Factor VII Deficiency
Factor VII Deficiency


Within the body is a biochemical pathway known as the clotting cascade. Whenever any tissue is injured the clotting cascade swings into action and prevents uncontrolled bleeding. This can be after bruising, cuts, trauma and any other tissue injury however minor. Each step is controlled by a different chemical reaction and or interaction and for these to work all the chemicals or interactions must be produced by the body-this is under genetic control. If any of the genes, which control the production of the steps, are missing or defective the individual may have clotting problems. Thus a minor bruise or knock results in bleeding into the tissue and wounds may bleed for longer than normal.

Factor VII is one of the proteins involved in the clotting cascade and is found in the early stages. If a blood vessel wall is injured Factor VII may leak out and bind with Tissue Factor, which is found, stuck to the outside wall of the blood vessels. This binding triggers a series of chemical reactions leading to a clot forming and the leak plugged.

Deficiency of Factor VII can lead to mild to moderate bleeding, as the cascade doesn’t progress properly. This deficiency is found in man as well as dogs and is inherited as a recessive disorder. Breeds known to be affected by this particular gene mutation are the Beagle, Deerhound, Airedale, Alaskan Klee Kai and Giant Schnauzer. There may be others as well.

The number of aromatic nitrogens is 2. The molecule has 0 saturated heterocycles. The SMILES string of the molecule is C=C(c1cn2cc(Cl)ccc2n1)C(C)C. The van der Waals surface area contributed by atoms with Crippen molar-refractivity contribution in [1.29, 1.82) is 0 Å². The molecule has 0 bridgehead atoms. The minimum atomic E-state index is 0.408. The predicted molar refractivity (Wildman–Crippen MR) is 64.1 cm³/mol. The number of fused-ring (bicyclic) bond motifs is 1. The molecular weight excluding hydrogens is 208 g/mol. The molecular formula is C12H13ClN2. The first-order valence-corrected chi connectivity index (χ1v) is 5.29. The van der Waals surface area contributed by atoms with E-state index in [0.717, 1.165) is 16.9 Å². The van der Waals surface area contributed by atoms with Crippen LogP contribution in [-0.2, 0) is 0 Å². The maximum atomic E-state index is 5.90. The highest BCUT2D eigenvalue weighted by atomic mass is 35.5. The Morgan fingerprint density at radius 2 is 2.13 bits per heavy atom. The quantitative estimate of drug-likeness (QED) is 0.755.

A recessive disorder means that a dog needs to carry two copies of the mutant gene to be affected and have problems. The gene responsible for Factor VII deficiency was first properly identified in beagles in a research colony in the USA although it was known to be around before then. It has subsequently been found that the general beagle population around the world also carries this mutation and there are reports of beagles with bleeding disorders when they undergo surgery. It seems likely this gene is widespread as it often only produces a mild increase in clotting time, which goes unnoticed. So far several beagles around the world have been tested and the results support this. The gene test can be used to alert dog breeders to the status of their breeding stock and as a further tool to ensure they breed healthy dogs.

Factor VII is Vitamin K dependent and ingestion of anticoagulants such as warfarin reduces the liver’s ability to produce vitamin K. Warfarin and similar compounds are also the basis of many rat bait poisons. Many people will know of the risk of rat bait to dogs and how they can haemorrhage. A dog affected with Factor VII deficiency would be at high risk if it had ingested such a poison.

Unlike dogs with MLS, affected dogs should not be eliminated from the general population without careful consideration. Many affected dogs do not have severe bleeding problems and can be safely mated to a clear dog without producing affected puppies. When breeding the Beagle one must take lots of things into account. We are in a world now where DNA testing is advancing fast and this is another tool for breeders to use.

Diseases such as Steroid Responsive Meningitis, Epilepsy, Musladin-Lueke Syndrome and Hip Dysplasia are all currently discussed in the breed and we need to look at all aspects when breeding not just take a single test result and use it for our selection process.